Treating Others Fairly Not Equally

By Peter Jeff
The Leadership Mints Guy

Here’s an idea to reinforce relationships in times of stress. Reading time: 2:49

           Your high profile, highly-regarded top employee embarrasses your company –and himself—in a late night fender bender that clearly broke expected rules of behavior. Other employees are lobbying you to make sure you dole out the proper punishment “to serve as an example to all employees,” they say.

Catcher Yogi Berra bear hugs pitcher Don Larsen to celebrate Larsen’s  Perfect Game in the 1956 World Series

          Of course you have to enforce the rules. No favoritism. Black and white issue. Done deal.

         Not so fast.

        That’s why the most effective leaders focus more on the shades of gray. Penalizing without paralyzing future performance.

        Consider how Casey Stengel, a gray leader extraordinaire, handled this situation as the manager/leader of The New York Yankees.

       It happened during the spring exhibition season a few months after his star performer – Don Larsen – pitched the first (and still the only) perfect game in a World Series. Larsen wrapped his car around a lamppost at 5 am in St. Petersburg, Florida –then known primarily for its high concentration of retirees. Larsen was more embarrassed than hurt.

         Newspaper reporters asked Yankee leader/manager Stengel if he was going to fine the star pitcher. Stengel smiled and said: “Anybody who can find something to do at 5 am in St. Petersburg deserves a medal not a fine.”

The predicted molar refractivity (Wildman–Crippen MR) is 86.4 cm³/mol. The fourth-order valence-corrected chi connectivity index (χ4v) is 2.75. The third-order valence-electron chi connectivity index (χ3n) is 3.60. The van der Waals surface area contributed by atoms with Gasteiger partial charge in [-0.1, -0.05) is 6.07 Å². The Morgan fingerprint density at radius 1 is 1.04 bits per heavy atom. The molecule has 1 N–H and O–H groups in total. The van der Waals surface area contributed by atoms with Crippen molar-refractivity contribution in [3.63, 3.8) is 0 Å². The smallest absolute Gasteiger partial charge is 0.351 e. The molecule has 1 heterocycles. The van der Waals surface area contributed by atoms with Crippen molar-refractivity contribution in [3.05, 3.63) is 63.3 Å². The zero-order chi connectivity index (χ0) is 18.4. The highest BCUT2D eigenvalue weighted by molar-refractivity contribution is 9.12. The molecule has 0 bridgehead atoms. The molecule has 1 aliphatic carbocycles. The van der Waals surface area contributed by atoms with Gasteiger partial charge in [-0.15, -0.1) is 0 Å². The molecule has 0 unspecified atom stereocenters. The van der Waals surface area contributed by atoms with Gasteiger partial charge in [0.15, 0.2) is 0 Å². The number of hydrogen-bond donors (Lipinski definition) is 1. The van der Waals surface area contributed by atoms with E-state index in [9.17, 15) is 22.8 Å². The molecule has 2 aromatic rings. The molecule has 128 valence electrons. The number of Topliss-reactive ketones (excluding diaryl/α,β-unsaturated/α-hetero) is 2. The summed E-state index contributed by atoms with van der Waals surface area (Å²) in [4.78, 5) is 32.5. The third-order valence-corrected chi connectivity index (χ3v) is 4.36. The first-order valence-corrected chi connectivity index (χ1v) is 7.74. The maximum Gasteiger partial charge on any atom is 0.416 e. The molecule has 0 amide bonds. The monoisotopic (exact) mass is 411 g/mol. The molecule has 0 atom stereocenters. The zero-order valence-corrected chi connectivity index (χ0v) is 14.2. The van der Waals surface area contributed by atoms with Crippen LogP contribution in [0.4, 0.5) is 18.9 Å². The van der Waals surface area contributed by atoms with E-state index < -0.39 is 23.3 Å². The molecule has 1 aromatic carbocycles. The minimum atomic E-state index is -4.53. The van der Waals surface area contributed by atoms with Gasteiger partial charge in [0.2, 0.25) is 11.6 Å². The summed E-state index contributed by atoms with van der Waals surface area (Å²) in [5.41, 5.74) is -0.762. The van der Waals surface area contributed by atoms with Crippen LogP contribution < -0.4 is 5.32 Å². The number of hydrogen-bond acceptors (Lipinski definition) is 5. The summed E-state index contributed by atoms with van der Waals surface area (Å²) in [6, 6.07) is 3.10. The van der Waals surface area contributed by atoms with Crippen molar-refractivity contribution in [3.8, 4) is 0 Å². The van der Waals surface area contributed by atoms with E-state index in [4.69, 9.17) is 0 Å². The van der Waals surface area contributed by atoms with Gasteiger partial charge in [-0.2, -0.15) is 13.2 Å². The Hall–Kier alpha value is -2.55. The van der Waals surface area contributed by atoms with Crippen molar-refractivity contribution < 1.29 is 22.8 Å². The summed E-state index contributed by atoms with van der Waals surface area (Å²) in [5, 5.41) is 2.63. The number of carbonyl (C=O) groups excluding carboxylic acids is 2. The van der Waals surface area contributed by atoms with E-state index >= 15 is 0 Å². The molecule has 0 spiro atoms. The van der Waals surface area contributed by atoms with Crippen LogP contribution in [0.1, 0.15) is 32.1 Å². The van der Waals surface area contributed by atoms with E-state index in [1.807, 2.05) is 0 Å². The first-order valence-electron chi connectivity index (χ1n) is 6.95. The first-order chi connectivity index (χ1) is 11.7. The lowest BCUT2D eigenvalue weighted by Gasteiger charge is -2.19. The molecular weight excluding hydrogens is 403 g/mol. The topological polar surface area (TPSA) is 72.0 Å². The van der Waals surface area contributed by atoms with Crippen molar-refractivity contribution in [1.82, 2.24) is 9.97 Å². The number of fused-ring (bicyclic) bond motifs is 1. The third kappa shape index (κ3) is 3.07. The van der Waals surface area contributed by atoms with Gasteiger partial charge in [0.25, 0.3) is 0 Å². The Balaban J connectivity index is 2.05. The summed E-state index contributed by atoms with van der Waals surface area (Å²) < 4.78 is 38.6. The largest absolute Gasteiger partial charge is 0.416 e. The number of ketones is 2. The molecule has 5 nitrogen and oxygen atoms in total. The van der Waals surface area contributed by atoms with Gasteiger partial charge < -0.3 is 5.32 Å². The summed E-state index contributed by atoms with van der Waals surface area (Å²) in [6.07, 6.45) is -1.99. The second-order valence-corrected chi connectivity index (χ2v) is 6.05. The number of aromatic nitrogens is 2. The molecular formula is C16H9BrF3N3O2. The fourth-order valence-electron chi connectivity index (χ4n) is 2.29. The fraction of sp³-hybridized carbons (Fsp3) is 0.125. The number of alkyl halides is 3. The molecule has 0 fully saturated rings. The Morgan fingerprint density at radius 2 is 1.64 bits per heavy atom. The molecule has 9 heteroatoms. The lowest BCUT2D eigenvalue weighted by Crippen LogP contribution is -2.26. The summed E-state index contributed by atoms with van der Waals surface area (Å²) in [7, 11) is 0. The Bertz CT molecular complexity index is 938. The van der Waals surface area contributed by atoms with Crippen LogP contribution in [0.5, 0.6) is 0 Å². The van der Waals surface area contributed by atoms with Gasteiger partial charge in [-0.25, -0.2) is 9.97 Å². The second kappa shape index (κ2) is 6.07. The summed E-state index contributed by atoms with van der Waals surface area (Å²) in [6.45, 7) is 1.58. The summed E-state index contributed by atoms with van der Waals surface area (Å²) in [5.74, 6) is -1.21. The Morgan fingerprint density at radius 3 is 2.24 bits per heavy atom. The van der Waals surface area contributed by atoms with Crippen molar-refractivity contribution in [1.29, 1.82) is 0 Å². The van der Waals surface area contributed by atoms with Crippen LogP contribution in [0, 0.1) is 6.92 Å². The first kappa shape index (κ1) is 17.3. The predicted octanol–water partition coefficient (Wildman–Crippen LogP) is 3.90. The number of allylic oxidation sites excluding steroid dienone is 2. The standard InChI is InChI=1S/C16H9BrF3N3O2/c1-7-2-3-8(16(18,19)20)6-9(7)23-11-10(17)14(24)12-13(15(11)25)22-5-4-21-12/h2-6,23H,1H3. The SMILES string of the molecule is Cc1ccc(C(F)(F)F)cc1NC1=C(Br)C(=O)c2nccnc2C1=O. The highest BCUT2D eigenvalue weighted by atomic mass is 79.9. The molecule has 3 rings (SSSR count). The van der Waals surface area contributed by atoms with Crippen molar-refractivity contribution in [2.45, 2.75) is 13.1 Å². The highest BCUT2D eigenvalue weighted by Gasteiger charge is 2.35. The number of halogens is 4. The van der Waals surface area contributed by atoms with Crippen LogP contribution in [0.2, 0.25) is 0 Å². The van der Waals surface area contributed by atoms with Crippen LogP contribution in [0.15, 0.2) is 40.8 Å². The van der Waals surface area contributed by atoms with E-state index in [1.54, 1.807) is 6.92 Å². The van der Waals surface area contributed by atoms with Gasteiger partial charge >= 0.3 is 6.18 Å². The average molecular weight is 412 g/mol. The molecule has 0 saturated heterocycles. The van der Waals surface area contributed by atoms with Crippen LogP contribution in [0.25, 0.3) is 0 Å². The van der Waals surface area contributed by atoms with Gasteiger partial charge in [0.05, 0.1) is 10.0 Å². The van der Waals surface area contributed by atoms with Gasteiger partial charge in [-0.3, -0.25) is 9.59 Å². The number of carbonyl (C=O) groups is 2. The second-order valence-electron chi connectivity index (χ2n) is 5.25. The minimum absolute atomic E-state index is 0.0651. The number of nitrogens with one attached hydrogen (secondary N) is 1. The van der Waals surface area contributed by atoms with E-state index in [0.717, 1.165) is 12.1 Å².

Stengel diffused the situation with humor when he realized the minimal impact of the situation: no one hurt, minor damage etc. and the opportunity to reinforce his supportive relationship with his star player.

       Of course, Stengel opened himself up to critics who charged favoritism. But Stengel recognized his role as a leader was to treat all of his direct reports FAIRLY not equally. Continue reading “Treating Others Fairly Not Equally”

Oooops: Making Mistakes in Judgement

By Peter Jeff
The Leadership Mints Guy

Here’s an idea to build your self-confidence in spite of your mistakes.

             So you made a mistake and now you’re feeling bad. Well cheer up! If misery loves company, you’ve got plenty of company in the mistake department  Even Albert Einstein and Thomas Edison and Aristotle made snap judgements that were less than buttoned down:

               Einstein said in 1932– 13 years before the advent of nuclear energy –that  there is not the slightest indication that nuclear energy will be obtainable. (Ooops!).

Edison said that no one would ever use alternating current. (Ooops!).

And Aristotle said it was absurd to think that wind was really air in motion. (Ooops!).

          The most effective leaders I know make mistakes. After all, mistakes come with the territory when you lead.  If you weren’t making mistakes, you wouldn’t be leading the new and different. You would be following the proven and sound.

         Considers these classic mistakes in judgement across various disciplines.  In business: Western Union, labeling the new invention a “toy”, turned down the rights to the telephone in 1878. (Ooops!).

 IBM Chairman Thomas J. Watson in 1943 said that there was a world market for only five computers. .(Ooops!) And in 1978
Digital Equipment Corporation’s president Ken Olsen said there was no reason that any individual should have a computer in their home.” (Ooops!). Continue reading “Oooops: Making Mistakes in Judgement”